The United Nations’ International Maritime Organization website, states its global mandate is “safe, secure and efficient shipping on clean oceans.” The IMO claims to pursue that mandate by adopting international maritime rules and standards to be enforced by governments in their various jurisdictions.

In reality, the industry is plagued by the practice of flying flags of convenience and these FOC have no relation to the vessel, its owner, the route or the crew. Nearly 70% of the global fleet now fly an FOC, enabling ship owners to avoid strict labour and environmental laws that might be applied by their home country. Most notorious for issuing FOC are Liberia, Panama and landlocked Mongolia.

The ITF believes that if the shipping industry were a national system with a national employment group, paying attractive salaries, it would not exploit developing nations for a cheap source of labour. The shipping industry runs in a race to the bottom on seafarers’ pay and conditions, pleading special circumstances whenever government or the ITF seeks to prevent these blatant injustices.

Even more alarming is the rate of piracy (e.g., off the Somali coast). Last year, the number of attacks on seafarers was higher than violent assaults in South Africa, which has the highest level of crime in the world.

Finally, vessels owned by developed nations that pass their “due date” and should be sold for scrap value, are instead purchased by developing nations too poor to afford retrofits and adequate maintenance. These make up the majority of vessels lost at sea. Alternatively, they become migrant vessels for refugees.

Melissa Chaun of Port Moody is an ecologist with a passion for all things sustainable. She is events co-ordinator with the Rivershed Society of BC and volunteers on various city committees. Her column runs monthly.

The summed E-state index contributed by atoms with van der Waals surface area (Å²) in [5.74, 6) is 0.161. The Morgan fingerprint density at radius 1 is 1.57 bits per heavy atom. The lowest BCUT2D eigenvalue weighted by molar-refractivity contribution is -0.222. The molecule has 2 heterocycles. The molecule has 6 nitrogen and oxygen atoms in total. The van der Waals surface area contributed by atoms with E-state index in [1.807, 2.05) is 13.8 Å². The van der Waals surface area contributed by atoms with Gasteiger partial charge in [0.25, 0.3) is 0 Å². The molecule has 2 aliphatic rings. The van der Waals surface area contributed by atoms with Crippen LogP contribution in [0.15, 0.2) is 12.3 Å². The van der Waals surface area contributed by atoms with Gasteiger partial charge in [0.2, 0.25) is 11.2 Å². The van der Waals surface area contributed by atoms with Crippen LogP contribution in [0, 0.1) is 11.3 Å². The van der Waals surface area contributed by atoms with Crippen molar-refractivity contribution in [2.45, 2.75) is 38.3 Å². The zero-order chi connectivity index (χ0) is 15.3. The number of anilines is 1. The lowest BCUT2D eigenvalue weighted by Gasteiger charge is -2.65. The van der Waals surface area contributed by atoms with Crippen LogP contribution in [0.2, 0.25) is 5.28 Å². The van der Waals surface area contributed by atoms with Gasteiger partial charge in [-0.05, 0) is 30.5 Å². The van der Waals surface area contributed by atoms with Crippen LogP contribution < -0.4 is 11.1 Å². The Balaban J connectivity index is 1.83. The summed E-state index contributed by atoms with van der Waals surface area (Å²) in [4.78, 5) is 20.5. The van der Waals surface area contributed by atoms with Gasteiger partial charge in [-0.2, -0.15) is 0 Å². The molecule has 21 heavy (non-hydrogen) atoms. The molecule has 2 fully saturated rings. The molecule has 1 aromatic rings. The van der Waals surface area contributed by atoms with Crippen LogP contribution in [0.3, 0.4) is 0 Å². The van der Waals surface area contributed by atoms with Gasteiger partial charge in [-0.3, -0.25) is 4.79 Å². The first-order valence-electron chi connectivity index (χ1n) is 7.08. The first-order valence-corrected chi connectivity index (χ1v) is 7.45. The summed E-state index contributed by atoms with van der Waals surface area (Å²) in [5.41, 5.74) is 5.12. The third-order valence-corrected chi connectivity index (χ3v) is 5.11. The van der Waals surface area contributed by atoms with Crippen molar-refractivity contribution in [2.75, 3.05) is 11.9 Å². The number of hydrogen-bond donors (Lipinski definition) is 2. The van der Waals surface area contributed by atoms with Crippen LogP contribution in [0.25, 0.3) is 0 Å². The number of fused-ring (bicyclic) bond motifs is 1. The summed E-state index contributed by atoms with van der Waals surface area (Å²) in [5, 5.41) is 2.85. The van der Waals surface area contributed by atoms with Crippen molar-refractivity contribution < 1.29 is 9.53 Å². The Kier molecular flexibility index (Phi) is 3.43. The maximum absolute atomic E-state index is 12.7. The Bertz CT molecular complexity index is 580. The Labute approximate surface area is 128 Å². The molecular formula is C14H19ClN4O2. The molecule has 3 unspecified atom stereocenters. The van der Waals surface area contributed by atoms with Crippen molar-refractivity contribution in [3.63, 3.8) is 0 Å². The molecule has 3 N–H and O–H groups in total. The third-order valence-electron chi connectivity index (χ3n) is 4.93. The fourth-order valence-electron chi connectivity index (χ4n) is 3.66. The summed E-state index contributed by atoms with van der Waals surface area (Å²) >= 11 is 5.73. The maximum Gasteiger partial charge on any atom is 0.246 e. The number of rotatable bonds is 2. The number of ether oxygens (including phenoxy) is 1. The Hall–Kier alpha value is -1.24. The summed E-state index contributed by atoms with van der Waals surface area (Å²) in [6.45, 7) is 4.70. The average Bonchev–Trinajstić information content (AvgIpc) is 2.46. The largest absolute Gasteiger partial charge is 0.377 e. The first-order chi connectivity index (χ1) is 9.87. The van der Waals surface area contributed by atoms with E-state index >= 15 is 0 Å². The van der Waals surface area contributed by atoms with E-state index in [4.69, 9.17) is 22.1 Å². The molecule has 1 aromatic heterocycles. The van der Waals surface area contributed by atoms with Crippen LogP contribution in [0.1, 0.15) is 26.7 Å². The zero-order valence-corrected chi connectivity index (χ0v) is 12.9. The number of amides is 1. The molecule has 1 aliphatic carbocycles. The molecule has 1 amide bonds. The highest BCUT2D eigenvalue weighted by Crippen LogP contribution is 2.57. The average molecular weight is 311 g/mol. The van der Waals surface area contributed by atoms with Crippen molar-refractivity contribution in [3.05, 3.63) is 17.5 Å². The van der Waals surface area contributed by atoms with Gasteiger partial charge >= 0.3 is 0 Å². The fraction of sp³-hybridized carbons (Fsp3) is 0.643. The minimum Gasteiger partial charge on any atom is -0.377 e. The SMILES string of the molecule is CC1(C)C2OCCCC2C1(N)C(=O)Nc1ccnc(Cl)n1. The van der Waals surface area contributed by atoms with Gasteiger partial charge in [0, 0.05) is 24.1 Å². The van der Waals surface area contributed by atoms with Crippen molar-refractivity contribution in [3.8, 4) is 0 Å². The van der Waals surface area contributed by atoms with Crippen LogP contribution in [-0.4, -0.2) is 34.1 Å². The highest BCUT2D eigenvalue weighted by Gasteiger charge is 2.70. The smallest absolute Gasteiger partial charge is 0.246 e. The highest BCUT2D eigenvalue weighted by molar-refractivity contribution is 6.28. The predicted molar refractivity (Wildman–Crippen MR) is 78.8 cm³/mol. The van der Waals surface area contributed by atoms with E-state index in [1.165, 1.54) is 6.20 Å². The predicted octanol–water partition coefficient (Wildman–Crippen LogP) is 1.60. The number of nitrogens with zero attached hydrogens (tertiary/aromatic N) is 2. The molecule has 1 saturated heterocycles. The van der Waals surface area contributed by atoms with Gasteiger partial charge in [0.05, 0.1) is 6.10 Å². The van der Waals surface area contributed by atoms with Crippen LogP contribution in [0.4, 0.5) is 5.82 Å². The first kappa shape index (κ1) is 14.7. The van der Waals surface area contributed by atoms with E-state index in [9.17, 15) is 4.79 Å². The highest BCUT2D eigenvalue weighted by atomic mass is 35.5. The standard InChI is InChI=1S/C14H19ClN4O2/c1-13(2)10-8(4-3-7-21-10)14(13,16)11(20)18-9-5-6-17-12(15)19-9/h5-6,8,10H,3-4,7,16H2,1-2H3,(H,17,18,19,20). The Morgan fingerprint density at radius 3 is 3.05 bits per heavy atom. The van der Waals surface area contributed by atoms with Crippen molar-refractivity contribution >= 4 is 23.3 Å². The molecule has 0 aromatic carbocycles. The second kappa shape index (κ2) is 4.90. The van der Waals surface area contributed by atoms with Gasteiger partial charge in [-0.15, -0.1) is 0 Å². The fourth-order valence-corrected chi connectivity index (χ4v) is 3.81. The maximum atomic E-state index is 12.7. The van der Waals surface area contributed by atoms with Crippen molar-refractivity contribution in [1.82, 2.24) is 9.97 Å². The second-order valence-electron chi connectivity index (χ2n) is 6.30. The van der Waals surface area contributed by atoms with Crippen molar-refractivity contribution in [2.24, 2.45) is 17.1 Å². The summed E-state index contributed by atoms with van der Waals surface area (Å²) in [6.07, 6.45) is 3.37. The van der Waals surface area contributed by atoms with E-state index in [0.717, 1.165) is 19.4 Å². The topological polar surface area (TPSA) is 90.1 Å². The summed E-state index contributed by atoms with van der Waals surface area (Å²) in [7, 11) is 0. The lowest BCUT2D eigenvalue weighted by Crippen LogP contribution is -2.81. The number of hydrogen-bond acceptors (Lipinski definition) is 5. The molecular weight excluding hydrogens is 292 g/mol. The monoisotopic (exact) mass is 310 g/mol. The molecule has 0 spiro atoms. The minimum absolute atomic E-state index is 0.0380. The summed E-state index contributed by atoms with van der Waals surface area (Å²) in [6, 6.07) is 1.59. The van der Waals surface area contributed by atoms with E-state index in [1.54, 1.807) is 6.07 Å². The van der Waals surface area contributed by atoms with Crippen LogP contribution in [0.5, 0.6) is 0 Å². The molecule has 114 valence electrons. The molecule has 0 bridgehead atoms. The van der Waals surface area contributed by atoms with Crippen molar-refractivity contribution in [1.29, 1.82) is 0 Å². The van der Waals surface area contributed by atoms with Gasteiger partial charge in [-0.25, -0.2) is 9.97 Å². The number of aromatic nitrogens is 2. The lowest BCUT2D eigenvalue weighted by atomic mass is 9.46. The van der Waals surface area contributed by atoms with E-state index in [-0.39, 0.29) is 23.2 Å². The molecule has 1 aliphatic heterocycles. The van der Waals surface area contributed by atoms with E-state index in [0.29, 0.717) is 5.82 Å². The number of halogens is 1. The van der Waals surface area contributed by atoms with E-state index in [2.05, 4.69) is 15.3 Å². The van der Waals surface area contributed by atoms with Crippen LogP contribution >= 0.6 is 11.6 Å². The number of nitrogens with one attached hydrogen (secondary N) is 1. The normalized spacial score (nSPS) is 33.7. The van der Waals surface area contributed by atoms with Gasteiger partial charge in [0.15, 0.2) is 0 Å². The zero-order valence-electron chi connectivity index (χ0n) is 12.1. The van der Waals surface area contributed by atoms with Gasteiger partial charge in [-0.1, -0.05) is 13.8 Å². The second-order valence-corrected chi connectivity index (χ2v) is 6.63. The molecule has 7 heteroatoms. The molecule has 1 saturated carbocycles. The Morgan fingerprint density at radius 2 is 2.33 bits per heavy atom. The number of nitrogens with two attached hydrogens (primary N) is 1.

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WHAT CAN YOU DO?
 

• Make your money matter. Buy ethically made Canadian products from local businesses, consigned items and high-quality durable products. Avoid trendy commodities that are made overseas, often of inferior, even toxic, materials and designed with obsolescence in mind.

• Make your voice heard. Write to Canada’s ambassador and permanent representative to the United Nations, Marc-André Blanchard (canada.un@international.gc.ca) and ask him what Canada is doing to address the human rights and environmental atrocities perpetuated by the global shipping industry.

• Put your heart into action. Founded in 1856, the Mission to Seafarers (missiontoseafarers.ca) is a worldwide Anglican outreach ministry, with a Vancouver chapter providing year-round assistance to help seafarers with social isolation and labour and human rights complaints. At Christmas, the group delivers hundreds of gifts to more than a dozen vessels anchored in English Bay.

• Build awareness. The ITF website explains the issues. Visit itfseafarers.org/inside.cfm for more information and share what you’ve learned with your network.